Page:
China’s Crackdown: Search Giant Baidu Starts Censoring Crypto Discussions on Its Forums

  • Baidu has recently started censoring cryptocurrency-related discussions on its online forums.
  • The search giant's move is in line with China's crackdown on cryptocurrencies.

Baidu, China’s leading search engine, has recently joined Alibaba and Tencent, distancing itself from cryptocurrencies amid China’s crackdown. Baidu has now moved to censor crypto discussions on its online forums.

According to local news outlet China Times, Baidu has recently shut down some of its most popular cryptocurrency-related forums, known as Post Bar services. Among the forums taken down are “Digital Currency Bar” and “Virtual Currency Bar.”

When searching for these forums online, users are greeted with a message that reads:

[This forum is temporarily closed] in accordance with relevant laws, regulations and policies.

Per the China Times, Baidu has “toughened its scrutiny over digital currency and will not allow sub-forums under this theme” based on the abovementioned reasons. Baidu’s forum business was launched back in 2003, and notably has over 300 monthly active users.

The search giant’s move comes shortly after Tencent and Alibaba revealed they were cracking down on crypto. Tencent itself revealed it will ban cryptocurrency trading on its popular WeChat app through measures that reportedly include real-time transaction monitoring and blocking transactions deemed suspicious.

Similarly, as CryptoGlobe covered, the largest payment processor in China, Alipay, banned accounts engaging in over-the-counter (OTC) bitcoin trading while warning users against “false propaganda.” How both Alipay and Tencent monitor crypto trading is currently unclear.

China’s Crackdown

China began its crackdown on cryptocurrencies in September of last year, when it banned domestic cryptocurrency exchanges and initial coin offerings (ICOs) from the country. Its move forced various companies to move abroad, and saw some close.

ICO projects have since then started launching in friendlier jurisdictions like Singapore. Many, according to reports, still focus on getting new customers in China through online platforms like Telegram and WeChat.

Censors in China have recently shut down numerous cryptocurrency-related accounts on WeChat, including some owned by popular media start-ups. Earlier this month, Beijing’s central Chaoyang district distributed a notice that banned office buildings, shopping malls, and hotels, from hosting events promoting cryptocurrencies.

According to some, authorities in the country are set to block access to 124 cryptocurrency-related websites in the country to stop Chinese citizens from trading crypto. Some users in the country are notably already bypassing the censorship enforced by the ‘Great Firewall of China’ through virtual private networks (VPNs).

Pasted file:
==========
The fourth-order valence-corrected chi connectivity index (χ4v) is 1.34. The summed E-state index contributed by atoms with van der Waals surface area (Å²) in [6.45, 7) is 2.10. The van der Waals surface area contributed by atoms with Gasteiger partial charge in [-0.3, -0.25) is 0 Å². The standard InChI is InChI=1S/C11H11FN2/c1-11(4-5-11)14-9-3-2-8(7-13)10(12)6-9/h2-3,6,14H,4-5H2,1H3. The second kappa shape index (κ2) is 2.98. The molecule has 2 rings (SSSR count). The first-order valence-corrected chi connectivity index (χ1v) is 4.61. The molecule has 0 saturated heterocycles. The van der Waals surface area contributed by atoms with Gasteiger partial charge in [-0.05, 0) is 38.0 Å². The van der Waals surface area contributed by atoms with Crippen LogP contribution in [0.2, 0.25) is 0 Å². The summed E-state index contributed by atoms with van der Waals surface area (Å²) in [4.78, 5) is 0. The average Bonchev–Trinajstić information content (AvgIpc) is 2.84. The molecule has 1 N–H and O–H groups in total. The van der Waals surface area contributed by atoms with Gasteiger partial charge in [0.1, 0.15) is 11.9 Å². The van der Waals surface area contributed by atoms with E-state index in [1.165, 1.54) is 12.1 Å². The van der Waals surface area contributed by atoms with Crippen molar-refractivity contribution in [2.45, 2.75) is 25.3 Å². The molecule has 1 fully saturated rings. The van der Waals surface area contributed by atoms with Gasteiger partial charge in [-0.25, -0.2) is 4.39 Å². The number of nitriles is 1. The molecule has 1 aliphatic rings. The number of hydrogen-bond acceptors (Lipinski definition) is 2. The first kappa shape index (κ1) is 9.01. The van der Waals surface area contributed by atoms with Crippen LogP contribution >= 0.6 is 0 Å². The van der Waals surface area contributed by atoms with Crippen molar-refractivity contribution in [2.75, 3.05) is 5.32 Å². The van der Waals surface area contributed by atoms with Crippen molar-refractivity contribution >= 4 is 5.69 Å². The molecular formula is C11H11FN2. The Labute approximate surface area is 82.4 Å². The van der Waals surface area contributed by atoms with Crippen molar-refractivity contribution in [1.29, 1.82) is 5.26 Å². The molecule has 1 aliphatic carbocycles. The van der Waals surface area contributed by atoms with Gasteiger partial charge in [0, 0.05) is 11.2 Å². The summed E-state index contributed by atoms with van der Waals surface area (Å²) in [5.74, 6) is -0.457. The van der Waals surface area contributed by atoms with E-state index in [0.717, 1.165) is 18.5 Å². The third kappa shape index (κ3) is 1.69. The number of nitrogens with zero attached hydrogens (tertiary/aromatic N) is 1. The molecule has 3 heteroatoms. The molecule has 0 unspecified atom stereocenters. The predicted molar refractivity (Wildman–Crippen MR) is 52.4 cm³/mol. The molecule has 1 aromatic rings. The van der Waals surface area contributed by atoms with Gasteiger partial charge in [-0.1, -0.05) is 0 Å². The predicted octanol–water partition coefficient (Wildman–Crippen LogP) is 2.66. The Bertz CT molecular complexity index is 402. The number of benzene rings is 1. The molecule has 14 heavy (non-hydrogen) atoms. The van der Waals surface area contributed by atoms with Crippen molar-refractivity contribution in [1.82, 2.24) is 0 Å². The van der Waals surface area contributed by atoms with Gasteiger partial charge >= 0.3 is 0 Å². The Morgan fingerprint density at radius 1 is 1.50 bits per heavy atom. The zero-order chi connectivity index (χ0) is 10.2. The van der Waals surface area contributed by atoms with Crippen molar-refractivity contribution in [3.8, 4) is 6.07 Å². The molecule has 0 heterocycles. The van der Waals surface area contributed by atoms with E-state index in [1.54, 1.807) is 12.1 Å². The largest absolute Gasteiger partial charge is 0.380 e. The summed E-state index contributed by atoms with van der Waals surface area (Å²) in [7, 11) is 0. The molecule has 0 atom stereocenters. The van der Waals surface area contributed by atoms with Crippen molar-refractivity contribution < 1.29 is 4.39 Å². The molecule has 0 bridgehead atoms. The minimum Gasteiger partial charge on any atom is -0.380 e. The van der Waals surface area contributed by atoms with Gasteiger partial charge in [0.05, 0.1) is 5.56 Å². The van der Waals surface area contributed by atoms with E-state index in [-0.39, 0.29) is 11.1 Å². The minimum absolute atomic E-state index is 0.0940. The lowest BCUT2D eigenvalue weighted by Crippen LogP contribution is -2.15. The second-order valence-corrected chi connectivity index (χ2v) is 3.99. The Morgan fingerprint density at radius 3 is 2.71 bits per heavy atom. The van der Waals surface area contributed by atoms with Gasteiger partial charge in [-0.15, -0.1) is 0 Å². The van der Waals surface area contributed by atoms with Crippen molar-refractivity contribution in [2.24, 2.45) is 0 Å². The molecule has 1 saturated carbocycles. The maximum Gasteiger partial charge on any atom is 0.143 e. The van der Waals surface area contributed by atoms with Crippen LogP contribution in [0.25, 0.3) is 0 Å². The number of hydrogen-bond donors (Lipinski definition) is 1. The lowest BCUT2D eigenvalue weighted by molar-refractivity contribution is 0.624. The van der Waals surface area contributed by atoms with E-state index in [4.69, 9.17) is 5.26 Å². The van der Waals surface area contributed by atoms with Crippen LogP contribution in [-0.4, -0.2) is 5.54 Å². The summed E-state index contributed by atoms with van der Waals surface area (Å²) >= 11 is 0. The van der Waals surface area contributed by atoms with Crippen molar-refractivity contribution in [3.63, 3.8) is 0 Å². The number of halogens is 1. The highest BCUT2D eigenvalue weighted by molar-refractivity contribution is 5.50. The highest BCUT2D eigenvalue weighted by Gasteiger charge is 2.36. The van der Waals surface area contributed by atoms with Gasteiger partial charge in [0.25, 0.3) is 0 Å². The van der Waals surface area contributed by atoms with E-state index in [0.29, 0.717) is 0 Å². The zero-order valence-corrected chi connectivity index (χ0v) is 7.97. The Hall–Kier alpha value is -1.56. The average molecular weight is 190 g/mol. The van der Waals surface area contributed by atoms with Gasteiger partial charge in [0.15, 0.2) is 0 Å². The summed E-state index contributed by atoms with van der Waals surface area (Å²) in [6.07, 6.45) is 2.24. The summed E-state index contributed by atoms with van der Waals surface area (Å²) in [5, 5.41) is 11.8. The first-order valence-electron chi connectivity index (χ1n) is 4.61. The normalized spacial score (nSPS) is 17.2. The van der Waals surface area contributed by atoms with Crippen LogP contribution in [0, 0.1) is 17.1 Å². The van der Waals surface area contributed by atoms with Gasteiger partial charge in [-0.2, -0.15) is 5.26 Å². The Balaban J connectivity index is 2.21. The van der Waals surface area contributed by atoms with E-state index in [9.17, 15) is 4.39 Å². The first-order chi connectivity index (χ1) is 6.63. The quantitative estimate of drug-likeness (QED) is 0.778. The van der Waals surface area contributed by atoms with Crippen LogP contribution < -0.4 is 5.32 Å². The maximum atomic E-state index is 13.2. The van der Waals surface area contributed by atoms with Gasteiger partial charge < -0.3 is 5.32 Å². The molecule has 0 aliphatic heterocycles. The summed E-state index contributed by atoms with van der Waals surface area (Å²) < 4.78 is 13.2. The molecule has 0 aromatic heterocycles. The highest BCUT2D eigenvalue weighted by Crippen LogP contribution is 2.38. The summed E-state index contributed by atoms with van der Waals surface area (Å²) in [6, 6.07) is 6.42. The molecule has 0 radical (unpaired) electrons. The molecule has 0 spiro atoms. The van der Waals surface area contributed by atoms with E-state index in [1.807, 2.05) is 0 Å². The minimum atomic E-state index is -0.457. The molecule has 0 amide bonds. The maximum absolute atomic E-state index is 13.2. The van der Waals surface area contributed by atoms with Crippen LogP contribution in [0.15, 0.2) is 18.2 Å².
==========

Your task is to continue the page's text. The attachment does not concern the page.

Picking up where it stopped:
The Swiss Warm to Crypto Investments

The Swiss are shifting more focus to cryptocurrency investments. This is according to a survey taken on behalf of Migros Bank, which revealed that a growing proportion of Swiss residents are invested or actively looking to invest in cryptocurrencies.

The survey which was conducted by market research institute Intervista showed that 7% of savers between the age of 18-55 already hold cryptocurrencies such as ether and bitcoin. Even more encouraging was the finding that 7% of those aged between 30 and 55 plan to extend their crypto portfolios in the future.

Unsurprisingly, the survey found younger participants to be the most bullish on the long term prospect of crypto. According to 13%, aged between 18 and 29, cryptocurrencies will become more "important" in the future.

Less extraordinary were the results of the older generation. Per the survey, respondents aged over 55 were much less likely to own cryptocurrencies, and only 0.5% thought that it was a worthwhile long term investment. 

Switzerland Ups the Ante on Crypto Regs

This uptick in demand for cryptocurrency comes just after Switzerland imposes more stringent crypto regulations. 

Jumping off recommendations issued within both the Financial Action Task Force (FATF) guidance and the EU's 5th anti-money laundering directive (5AMLD), the Swiss Financial Market Supervisory Authority, or FINMA, recently opted to tighten their travel rule.

The rule, which requires crypto firms to disclose customer information for transfers above $1,000, was initially set by FINMA at a threshold of $5,000 (5,000 CHF) but has since lessened to just $1,000 per the FATF and 5AMLD directives. 

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